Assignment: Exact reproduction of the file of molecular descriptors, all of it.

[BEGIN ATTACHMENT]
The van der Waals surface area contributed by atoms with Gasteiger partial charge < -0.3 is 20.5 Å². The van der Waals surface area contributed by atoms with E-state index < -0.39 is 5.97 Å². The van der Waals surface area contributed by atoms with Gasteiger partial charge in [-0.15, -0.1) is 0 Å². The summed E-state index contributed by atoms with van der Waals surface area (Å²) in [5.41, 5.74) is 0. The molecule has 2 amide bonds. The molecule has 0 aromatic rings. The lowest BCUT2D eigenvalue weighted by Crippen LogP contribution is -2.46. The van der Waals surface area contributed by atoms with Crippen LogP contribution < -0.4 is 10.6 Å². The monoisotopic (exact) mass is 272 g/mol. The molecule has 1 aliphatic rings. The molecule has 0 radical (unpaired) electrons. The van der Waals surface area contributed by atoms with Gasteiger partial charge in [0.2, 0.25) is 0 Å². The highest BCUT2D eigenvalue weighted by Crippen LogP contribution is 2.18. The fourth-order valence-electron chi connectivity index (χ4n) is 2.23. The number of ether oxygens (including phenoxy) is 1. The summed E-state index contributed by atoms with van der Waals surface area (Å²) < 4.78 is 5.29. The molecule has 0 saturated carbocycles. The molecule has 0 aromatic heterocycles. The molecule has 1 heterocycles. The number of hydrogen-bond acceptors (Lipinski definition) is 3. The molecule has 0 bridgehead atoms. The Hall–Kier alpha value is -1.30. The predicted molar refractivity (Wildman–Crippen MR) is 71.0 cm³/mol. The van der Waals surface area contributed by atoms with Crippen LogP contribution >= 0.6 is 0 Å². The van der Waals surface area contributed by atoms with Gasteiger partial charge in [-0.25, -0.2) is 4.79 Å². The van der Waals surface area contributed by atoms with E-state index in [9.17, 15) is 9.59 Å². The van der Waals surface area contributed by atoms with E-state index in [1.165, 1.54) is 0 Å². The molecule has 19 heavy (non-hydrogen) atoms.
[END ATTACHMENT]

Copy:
The van der Waals surface area contributed by atoms with Gasteiger partial charge < -0.3 is 20.5 Å². The van der Waals surface area contributed by atoms with E-state index < -0.39 is 5.97 Å². The van der Waals surface area contributed by atoms with Gasteiger partial charge in [-0.15, -0.1) is 0 Å². The summed E-state index contributed by atoms with van der Waals surface area (Å²) in [5.41, 5.74) is 0. The molecule has 2 amide bonds. The molecule has 0 aromatic rings. The lowest BCUT2D eigenvalue weighted by Crippen LogP contribution is -2.46. The van der Waals surface area contributed by atoms with Crippen LogP contribution < -0.4 is 10.6 Å². The monoisotopic (exact) mass is 272 g/mol. The molecule has 1 aliphatic rings. The molecule has 0 radical (unpaired) electrons. The van der Waals surface area contributed by atoms with Gasteiger partial charge in [0.2, 0.25) is 0 Å². The highest BCUT2D eigenvalue weighted by Crippen LogP contribution is 2.18. The fourth-order valence-electron chi connectivity index (χ4n) is 2.23. The number of ether oxygens (including phenoxy) is 1. The summed E-state index contributed by atoms with van der Waals surface area (Å²) < 4.78 is 5.29. The molecule has 0 saturated carbocycles. The molecule has 0 aromatic heterocycles. The molecule has 1 heterocycles. The number of hydrogen-bond acceptors (Lipinski definition) is 3. The molecule has 0 bridgehead atoms. The Hall–Kier alpha value is -1.30. The predicted molar refractivity (Wildman–Crippen MR) is 71.0 cm³/mol. The van der Waals surface area contributed by atoms with Crippen LogP contribution >= 0.6 is 0 Å². The van der Waals surface area contributed by atoms with Gasteiger partial charge in [-0.25, -0.2) is 4.79 Å². The van der Waals surface area contributed by atoms with E-state index in [9.17, 15) is 9.59 Å². The van der Waals surface area contributed by atoms with E-state index in [1.165, 1.54) is 0 Å². The molecule has 19 heavy (non-hydrogen) atoms.